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Alumni Spotlight: ZACHARY LANK

Recently, Charis Carmichael Braun (2008) interviewed AANYAA's new (as of 2021) treasurer, Zachary Lank (2018) to ask him a few questions:

What are you currently working on?

I’m putting together a brand new body of work after having finished and exhibited a series this September (2021). I would say I’m still in the research stage of the project, but that’s only half true - what usually happens is I’ll make a piece, an image that’s really stuck with me through iterations in sketches and studies. From there, I can use that to orient myself on where to go next, and that’s when I really start digging around through source material.

Right now I’m about finished with the first piece of this foray into new material, and I’m drawing from history books and memoirs to fashion magazines and style forums. It’s exciting stuff, though I’m almost superstitious about putting it too clearly into words too early, at least in public.

What was your most recent big thing?

That show I was talking about above, I would say. I co-curated and exhibited a booth (#1055, "Two Flights of a Crossbow") for SPRING/BREAK’s 2021 show with fellow alumni Tim Buckley and Atalanta Xanthe Arden-Miller.

The overarching theme for the art fair was the medieval inflected “HEARSAY/HERESY”, and that theme really just seemed tailor-made for the work we’d been producing through 2020. The show was a ton of fun and a lot of work, but I think we’d do it all again in a heartbeat.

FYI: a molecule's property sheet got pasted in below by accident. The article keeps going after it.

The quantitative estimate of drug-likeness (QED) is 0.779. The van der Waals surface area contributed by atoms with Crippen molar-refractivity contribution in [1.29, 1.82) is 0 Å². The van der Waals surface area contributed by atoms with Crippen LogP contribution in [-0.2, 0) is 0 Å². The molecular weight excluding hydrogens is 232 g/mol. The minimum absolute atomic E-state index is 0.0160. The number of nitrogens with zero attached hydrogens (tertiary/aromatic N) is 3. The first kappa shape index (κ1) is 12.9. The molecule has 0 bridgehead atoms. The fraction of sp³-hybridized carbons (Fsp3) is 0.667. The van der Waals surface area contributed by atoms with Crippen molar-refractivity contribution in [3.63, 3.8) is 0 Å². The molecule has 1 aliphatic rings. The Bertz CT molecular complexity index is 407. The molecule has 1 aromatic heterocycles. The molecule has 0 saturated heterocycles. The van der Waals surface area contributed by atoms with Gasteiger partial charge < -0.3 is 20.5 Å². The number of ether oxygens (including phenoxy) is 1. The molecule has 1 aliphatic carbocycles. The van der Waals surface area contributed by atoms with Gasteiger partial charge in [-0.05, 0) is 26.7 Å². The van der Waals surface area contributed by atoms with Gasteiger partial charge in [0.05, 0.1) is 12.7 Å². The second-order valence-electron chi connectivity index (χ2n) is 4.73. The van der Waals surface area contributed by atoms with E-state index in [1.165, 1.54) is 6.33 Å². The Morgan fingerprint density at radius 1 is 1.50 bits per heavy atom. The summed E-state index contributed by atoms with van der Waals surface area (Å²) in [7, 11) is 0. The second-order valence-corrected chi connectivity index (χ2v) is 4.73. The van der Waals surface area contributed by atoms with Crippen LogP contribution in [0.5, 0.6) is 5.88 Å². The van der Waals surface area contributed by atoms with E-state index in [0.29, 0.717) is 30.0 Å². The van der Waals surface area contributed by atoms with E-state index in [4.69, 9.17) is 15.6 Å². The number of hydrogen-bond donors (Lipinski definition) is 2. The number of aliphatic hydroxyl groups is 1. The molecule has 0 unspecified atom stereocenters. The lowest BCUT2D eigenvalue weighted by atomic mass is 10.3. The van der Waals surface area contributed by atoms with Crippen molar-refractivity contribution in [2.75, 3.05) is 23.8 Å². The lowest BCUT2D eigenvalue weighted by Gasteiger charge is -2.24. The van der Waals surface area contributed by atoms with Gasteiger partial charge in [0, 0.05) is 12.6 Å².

Through the experience I realized I really loved curating and writing up the statements and all, and putting together a collaborative effort like that (which previously would not have been in my wheelhouse) was very rewarding. Working with an ace team like those two gives you much less to worry over as well, which can’t be overlooked.

What do you find challenging about your work?

I have a tendency to try and out-think my best instincts, to think my way to some more perfect solution to the perceived weaknesses of my work. It’s a two way street, of course. Reflection and the ability to step back and assess what it is your work is actually doing is essential, but it’s a mistake to put it out there in front leading the horses, as it were.

I think what helps me is a sort of personal theory of images I have. The image doesn’t mean things in the same way words do; its semiotics relate to language, but they precede it. I guess I trust that somewhere in that precedence there’s a kind of internal justification for images, and that’s what lets me paint when I feel like it might be pointless otherwise. Was that too heavy?

What do you find rewarding?

Doing a thing well and rightly and being able to stand back and bask in the accomplishment for a moment. Like when you’ve really dug in and cleaned your house and everything’s ship shape and you can lay back and take a nap. More specifically in my practice, I’d say any day I get to paint is rewarding, and I’m not being trite here. I’m not saying every day I get to paint I am happy and I am pleased with the outcome. But really, there’s nothing else I want to do more most of the time, and we wouldn't do the crazy things we do to allow ourselves to keep painting if that weren’t so. So it’s a reward even if you’re having a rough go of it, and that’s arguably the best kind.

What’s on the horizon for you?

Plenty of painting! I’ve got bold plans for myself for this next round of work, and I don’t plan to lose my head of steam. I’d certainly like to put together some more shows in the future. I’m poking around looking for possible venues and collaborators. Taking notes on what I think could make interesting shows, or artists who would converse well together. That sort of thing!

Zachary Lank

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